One of the harder parts of becoming an electrician is the work experience/apprenticeship that you have to go through. Electricians in many states are still unionized which is not a bad thing but there are certain rules that the unions will adhere to and certain qualifications that they will want in their apprentices; these can range from exceptional grades to just being a fun person to be around for long periods of time as you will spend a lot of time with your mentor throughout your apprenticeship period. I know some of you are already saying that is not fair but if you have not learned by now life is not fair (actually it is fair because it is unfair to everyone at one time or another but that is another subject entirely) so get used to it and realize that you will have to do your homework and make sure that you know exactly what your company/guild is looking for in an apprentice and make sure that you meet all or as many of the requirements as possible. Also realize that it is a competitive job hunting market; not only do many other people want to become electricians (there is also a high percentage of people family members becoming electricians if someone in their immediate family is one) but with the recent recession and downturn in the economy employers are being more selective in who they hire. Check out sample resumes for each stage of your electrician career.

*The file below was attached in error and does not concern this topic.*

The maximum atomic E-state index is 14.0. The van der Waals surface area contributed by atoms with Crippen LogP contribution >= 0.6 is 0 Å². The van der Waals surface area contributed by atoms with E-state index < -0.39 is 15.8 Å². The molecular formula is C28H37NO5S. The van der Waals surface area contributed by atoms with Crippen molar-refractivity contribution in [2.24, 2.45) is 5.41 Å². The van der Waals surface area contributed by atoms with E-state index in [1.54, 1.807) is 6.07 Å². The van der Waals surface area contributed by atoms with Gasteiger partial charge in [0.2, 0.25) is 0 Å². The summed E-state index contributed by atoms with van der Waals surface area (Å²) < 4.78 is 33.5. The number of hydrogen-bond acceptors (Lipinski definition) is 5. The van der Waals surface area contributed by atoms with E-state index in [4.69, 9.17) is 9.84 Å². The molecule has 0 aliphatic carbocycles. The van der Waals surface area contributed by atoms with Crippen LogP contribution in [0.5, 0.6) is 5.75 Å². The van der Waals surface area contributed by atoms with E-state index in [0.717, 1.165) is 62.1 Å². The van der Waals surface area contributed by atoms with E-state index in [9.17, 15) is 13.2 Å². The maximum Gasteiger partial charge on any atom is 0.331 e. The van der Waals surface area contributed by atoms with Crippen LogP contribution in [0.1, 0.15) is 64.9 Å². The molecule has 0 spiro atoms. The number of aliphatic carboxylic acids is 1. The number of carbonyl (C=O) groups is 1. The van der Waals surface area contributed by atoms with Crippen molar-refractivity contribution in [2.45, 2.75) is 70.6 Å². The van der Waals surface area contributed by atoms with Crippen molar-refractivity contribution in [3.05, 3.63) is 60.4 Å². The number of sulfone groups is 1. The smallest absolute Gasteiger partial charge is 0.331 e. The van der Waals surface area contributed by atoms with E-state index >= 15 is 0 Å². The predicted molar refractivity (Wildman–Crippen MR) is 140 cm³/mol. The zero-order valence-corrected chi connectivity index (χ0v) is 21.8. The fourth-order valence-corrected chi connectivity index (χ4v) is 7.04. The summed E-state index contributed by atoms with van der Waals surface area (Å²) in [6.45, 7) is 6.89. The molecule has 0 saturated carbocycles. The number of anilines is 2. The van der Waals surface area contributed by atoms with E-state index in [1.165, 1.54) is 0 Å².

Do not let this deter you from becoming an electrician as being an electrician can be a rewarding and beneficial career not only is there demand in the field but the salary is good and you are paid WHILE you are learning the trade. Another huge bonus is not having a large amount of student loan debt that has to be paid off when you finish your training and start working in fact you will be earning from day 1!

So exactly how do you become an electrician?